Domestic Model of Audience Costs – When Can They Tie Hands?
Yeon Kyung Grace Park
February 21, 2019 14:30-16:30
According to conventional wisdom, a leader's public commitment can help states tackle asymmetric information about resolve and intention, which is a major cause of conflict in international bargaining. This hinges on a strong assumption that citizens always politically punish a leader if (s)he reneges on the commitment. Relaxing the assumption, this study offers a domestic model that explains under what conditions citizens punish their leader, and when these punishments make the leader fulfill the commitment.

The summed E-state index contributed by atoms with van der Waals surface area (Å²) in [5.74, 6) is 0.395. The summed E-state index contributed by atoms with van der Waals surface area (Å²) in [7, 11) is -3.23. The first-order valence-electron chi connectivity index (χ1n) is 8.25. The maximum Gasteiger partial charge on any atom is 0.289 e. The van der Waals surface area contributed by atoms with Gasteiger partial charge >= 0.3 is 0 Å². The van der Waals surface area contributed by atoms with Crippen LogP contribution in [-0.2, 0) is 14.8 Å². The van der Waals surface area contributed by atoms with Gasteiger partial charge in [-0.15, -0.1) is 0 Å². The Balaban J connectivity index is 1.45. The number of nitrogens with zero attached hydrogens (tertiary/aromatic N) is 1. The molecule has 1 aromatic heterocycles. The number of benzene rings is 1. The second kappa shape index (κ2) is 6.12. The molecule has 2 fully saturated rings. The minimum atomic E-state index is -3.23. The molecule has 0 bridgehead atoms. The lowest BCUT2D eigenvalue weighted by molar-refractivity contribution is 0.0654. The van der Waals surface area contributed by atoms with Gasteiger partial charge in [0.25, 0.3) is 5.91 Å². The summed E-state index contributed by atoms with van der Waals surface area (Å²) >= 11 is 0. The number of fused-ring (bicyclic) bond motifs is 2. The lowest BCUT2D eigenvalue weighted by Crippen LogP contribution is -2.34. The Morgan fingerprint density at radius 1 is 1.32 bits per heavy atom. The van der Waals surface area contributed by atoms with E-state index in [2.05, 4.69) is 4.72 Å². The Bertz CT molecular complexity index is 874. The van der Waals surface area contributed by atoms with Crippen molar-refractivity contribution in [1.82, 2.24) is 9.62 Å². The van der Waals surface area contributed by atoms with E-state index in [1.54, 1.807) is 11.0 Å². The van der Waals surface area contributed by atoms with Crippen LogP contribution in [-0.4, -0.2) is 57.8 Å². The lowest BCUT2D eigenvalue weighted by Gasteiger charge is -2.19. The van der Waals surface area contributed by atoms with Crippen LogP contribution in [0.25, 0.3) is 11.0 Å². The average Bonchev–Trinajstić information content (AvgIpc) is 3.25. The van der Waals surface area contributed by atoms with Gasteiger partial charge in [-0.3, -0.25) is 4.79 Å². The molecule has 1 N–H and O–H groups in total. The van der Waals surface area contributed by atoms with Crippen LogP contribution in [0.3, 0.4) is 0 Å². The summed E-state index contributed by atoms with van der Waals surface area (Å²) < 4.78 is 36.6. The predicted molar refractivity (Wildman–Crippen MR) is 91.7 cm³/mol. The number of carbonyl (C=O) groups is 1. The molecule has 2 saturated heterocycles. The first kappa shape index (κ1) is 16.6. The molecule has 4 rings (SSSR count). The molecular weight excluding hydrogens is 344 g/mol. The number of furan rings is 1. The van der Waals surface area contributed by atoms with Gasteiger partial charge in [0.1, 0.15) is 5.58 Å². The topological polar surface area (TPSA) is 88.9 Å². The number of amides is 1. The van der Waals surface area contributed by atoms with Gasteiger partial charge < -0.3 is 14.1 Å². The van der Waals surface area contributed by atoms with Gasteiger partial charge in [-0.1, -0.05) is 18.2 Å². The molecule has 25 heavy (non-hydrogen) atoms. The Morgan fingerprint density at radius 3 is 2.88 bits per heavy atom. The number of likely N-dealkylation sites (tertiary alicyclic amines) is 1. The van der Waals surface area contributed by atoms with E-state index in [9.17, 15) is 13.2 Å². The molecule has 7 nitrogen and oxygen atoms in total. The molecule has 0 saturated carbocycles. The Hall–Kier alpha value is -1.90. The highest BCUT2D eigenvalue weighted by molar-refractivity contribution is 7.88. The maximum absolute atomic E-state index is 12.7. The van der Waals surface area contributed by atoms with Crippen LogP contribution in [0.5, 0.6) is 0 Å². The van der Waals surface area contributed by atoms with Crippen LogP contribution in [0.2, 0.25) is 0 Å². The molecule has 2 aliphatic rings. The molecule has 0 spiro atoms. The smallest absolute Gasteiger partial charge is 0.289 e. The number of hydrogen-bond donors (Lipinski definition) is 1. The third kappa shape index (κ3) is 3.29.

In the model, voters form preferences based on not only whether their leader's actions match his or her words, but also what policy consequences the leader's decisions bring and how complex or salient the policy is to them. The study shows that citizens can both support their leader's backing down and punish following through. Given that, political punishments do not always deter leaders from backing down. In addition, comparative statics results show that citizens actually become more supportive of their leader as the issue becomes more complex or salient. Thus, the model suggests that a leader's public commitment might not help states overcome asymmetric information––and consequently avoid conflict––in international bargaining. Moreover, the model's results suggest that audience costs do not always tie leaders' hands effectively, especially in sophisticated high-stake situations such as international crises––the very settings in which audience costs have been expected to be highly binding.